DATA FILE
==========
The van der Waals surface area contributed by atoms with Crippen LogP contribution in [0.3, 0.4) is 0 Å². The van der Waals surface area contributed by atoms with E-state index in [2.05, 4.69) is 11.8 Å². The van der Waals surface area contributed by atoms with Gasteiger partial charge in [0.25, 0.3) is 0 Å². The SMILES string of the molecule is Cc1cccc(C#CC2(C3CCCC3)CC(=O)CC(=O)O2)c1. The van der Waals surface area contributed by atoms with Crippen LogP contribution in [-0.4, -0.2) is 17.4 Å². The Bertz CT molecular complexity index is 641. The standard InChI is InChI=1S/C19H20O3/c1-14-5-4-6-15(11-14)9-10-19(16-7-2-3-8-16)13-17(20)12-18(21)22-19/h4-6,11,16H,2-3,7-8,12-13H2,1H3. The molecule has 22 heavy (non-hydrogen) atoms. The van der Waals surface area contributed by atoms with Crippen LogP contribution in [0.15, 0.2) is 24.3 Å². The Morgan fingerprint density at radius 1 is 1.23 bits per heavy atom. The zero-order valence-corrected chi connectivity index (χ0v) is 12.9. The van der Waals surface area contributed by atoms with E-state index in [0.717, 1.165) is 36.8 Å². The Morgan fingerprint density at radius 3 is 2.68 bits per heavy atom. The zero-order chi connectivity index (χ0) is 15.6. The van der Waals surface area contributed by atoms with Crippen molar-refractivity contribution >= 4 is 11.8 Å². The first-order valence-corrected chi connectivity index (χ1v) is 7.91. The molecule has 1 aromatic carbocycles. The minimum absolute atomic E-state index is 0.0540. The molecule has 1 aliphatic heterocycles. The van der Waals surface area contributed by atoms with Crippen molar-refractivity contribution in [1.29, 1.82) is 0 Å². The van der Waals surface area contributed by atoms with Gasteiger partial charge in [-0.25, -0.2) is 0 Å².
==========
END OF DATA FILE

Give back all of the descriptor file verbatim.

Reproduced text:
The van der Waals surface area contributed by atoms with Crippen LogP contribution in [0.3, 0.4) is 0 Å². The van der Waals surface area contributed by atoms with E-state index in [2.05, 4.69) is 11.8 Å². The van der Waals surface area contributed by atoms with Gasteiger partial charge in [0.25, 0.3) is 0 Å². The SMILES string of the molecule is Cc1cccc(C#CC2(C3CCCC3)CC(=O)CC(=O)O2)c1. The van der Waals surface area contributed by atoms with Crippen LogP contribution in [-0.4, -0.2) is 17.4 Å². The Bertz CT molecular complexity index is 641. The standard InChI is InChI=1S/C19H20O3/c1-14-5-4-6-15(11-14)9-10-19(16-7-2-3-8-16)13-17(20)12-18(21)22-19/h4-6,11,16H,2-3,7-8,12-13H2,1H3. The molecule has 22 heavy (non-hydrogen) atoms. The van der Waals surface area contributed by atoms with Crippen LogP contribution in [0.15, 0.2) is 24.3 Å². The Morgan fingerprint density at radius 1 is 1.23 bits per heavy atom. The zero-order valence-corrected chi connectivity index (χ0v) is 12.9. The van der Waals surface area contributed by atoms with E-state index in [0.717, 1.165) is 36.8 Å². The Morgan fingerprint density at radius 3 is 2.68 bits per heavy atom. The zero-order chi connectivity index (χ0) is 15.6. The van der Waals surface area contributed by atoms with Crippen molar-refractivity contribution >= 4 is 11.8 Å². The first-order valence-corrected chi connectivity index (χ1v) is 7.91. The molecule has 1 aromatic carbocycles. The minimum absolute atomic E-state index is 0.0540. The molecule has 1 aliphatic heterocycles. The van der Waals surface area contributed by atoms with Crippen molar-refractivity contribution in [1.29, 1.82) is 0 Å². The van der Waals surface area contributed by atoms with Gasteiger partial charge in [-0.25, -0.2) is 0 Å².